Saturday, August 16, 2008

Loopwheeler, or my newest fashion fetish

I like to think that I'm a pretty fashionable guy. I appreciate stuff that fits well, and have spent some hard earned cash on things that might not make sense to a lot of people. My latest obsession is with a japanese brand called Loopwheeler.

There are several things that make Loopwheeler so appealing to me.


In the end, most clothing brands sell just that--their brands. They sell their cuts, their logos, or their looks and designs. Loopwheeler has its own unique story. A brand that works exclusively in cotton, their namesake is a rustic piece of technology called a loopwheel.

According to their blog, these loopwheels were the machine of choice for knitting fabric in the 40's and 50's. The results of which are known for exceptional softness and durability, stemming from a slow process that involves putting less tension on the material. The downside of course, is that it is only capable of making 22-23 meters of fabric a day. That equates to 8-9 sweatshirts.

Due to this gross inefficiency, few places in the world still use loopwheels, and of course, Loopwheeler is one of those few.

Loopwheeler is one of those rare cases where their selling point is essentially their quality. Their clothing ends up being extremely soft through years of washes. Sweatshirts that can basically be worn for the rest of your life while only getting more wearable over time.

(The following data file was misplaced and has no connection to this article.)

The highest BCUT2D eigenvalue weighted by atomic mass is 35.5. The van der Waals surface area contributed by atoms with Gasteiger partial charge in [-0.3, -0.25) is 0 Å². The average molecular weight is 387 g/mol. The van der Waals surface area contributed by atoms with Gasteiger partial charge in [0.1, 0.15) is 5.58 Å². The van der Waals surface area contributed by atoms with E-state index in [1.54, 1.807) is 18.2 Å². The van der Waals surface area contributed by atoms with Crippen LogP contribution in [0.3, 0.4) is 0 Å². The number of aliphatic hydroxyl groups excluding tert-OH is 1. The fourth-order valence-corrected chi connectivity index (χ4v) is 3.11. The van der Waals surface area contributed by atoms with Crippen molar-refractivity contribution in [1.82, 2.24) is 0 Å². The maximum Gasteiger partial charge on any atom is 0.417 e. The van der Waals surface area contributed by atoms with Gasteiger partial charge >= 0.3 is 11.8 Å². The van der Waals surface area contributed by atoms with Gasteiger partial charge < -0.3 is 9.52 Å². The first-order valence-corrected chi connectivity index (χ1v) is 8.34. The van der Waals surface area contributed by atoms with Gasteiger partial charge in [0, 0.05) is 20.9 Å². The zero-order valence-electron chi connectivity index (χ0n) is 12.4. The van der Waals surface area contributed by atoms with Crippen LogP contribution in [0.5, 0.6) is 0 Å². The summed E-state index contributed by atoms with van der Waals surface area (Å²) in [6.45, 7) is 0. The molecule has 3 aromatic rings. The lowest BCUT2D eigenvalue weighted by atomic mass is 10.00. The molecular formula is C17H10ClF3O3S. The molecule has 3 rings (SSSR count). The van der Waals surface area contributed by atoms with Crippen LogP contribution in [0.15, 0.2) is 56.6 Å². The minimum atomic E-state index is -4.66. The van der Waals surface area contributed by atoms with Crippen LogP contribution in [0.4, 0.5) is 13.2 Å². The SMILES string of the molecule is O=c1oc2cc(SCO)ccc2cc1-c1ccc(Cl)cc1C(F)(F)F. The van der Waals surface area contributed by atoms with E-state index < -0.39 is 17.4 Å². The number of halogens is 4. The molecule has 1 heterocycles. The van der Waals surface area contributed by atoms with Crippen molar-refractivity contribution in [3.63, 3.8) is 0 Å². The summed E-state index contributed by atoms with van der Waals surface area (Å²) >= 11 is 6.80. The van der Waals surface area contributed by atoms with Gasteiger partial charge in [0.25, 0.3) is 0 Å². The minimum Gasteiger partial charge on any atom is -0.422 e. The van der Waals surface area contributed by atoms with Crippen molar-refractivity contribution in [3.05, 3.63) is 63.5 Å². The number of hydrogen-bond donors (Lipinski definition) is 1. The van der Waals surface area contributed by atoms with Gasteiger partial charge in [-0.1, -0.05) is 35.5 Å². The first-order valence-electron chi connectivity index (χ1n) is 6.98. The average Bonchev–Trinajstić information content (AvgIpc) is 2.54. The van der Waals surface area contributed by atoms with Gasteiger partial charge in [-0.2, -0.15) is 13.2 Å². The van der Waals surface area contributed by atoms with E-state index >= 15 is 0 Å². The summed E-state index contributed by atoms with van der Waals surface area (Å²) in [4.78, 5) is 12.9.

They use a 4-needle sewing machine to make their clothing (as opposed to 2- or 3-needle machines that are the norm), which essentially means that it does not need a sewing margin. Sewing margins would require extra layers of fabric, which is what you will notice for any sweaters you have lying around. The perks of the 4-needle machine is that makes the seams noticeably softer without sacrificing durability.

While Loopwheeler is distributed in a handful of places outside their main stores in Japan, supplies are extremely limited, and "handful" is few and far between indeed. Selfridges in England, the famous Colette in France, and the two Loopwheeler locations in Japan are the only spots to pick up their product. When they're in stock.

This has changed a bit recently, as Nike has released their high-end Sportswear line. They have collaborated with Loopwheeler for tees and sweats for the first time on American soil. However, Nike Sportswear is for the moment limited to only New York and Los Angeles. And even then? The prices are prohibitive, with sweaters at $200-$240, and shirts in the $50 range.

Pictures and info shamelessly stolen from Loopwheeler's website and blog :)

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